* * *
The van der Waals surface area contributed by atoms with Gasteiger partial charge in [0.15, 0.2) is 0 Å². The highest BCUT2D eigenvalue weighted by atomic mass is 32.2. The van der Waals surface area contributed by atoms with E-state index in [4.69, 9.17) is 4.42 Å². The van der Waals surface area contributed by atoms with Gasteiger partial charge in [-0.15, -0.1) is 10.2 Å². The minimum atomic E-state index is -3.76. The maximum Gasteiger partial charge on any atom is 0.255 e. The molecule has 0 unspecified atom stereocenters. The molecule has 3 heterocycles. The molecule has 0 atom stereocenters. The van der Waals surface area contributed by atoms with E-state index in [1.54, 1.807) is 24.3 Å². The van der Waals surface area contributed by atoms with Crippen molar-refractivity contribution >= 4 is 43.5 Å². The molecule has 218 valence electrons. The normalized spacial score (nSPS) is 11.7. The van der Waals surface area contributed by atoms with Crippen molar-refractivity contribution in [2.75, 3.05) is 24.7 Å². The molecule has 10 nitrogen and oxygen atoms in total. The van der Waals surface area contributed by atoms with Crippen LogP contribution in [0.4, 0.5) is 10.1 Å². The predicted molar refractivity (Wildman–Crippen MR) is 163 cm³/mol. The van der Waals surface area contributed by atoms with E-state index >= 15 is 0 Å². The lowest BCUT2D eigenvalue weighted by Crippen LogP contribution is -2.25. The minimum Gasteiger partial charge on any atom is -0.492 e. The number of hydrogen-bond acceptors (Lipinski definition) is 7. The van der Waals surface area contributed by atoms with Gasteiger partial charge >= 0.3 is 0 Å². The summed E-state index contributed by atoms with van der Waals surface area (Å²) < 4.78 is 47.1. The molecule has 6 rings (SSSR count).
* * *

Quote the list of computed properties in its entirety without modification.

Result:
The van der Waals surface area contributed by atoms with Gasteiger partial charge in [0.15, 0.2) is 0 Å². The highest BCUT2D eigenvalue weighted by atomic mass is 32.2. The van der Waals surface area contributed by atoms with E-state index in [4.69, 9.17) is 4.42 Å². The van der Waals surface area contributed by atoms with Gasteiger partial charge in [-0.15, -0.1) is 10.2 Å². The minimum atomic E-state index is -3.76. The maximum Gasteiger partial charge on any atom is 0.255 e. The molecule has 0 unspecified atom stereocenters. The molecule has 3 heterocycles. The molecule has 0 atom stereocenters. The van der Waals surface area contributed by atoms with E-state index in [1.54, 1.807) is 24.3 Å². The van der Waals surface area contributed by atoms with Crippen molar-refractivity contribution >= 4 is 43.5 Å². The molecule has 218 valence electrons. The normalized spacial score (nSPS) is 11.7. The van der Waals surface area contributed by atoms with Crippen molar-refractivity contribution in [2.75, 3.05) is 24.7 Å². The molecule has 10 nitrogen and oxygen atoms in total. The van der Waals surface area contributed by atoms with Crippen LogP contribution in [0.4, 0.5) is 10.1 Å². The predicted molar refractivity (Wildman–Crippen MR) is 163 cm³/mol. The van der Waals surface area contributed by atoms with E-state index >= 15 is 0 Å². The lowest BCUT2D eigenvalue weighted by Crippen LogP contribution is -2.25. The minimum Gasteiger partial charge on any atom is -0.492 e. The number of hydrogen-bond acceptors (Lipinski definition) is 7. The van der Waals surface area contributed by atoms with Gasteiger partial charge >= 0.3 is 0 Å². The summed E-state index contributed by atoms with van der Waals surface area (Å²) < 4.78 is 47.1. The molecule has 6 rings (SSSR count).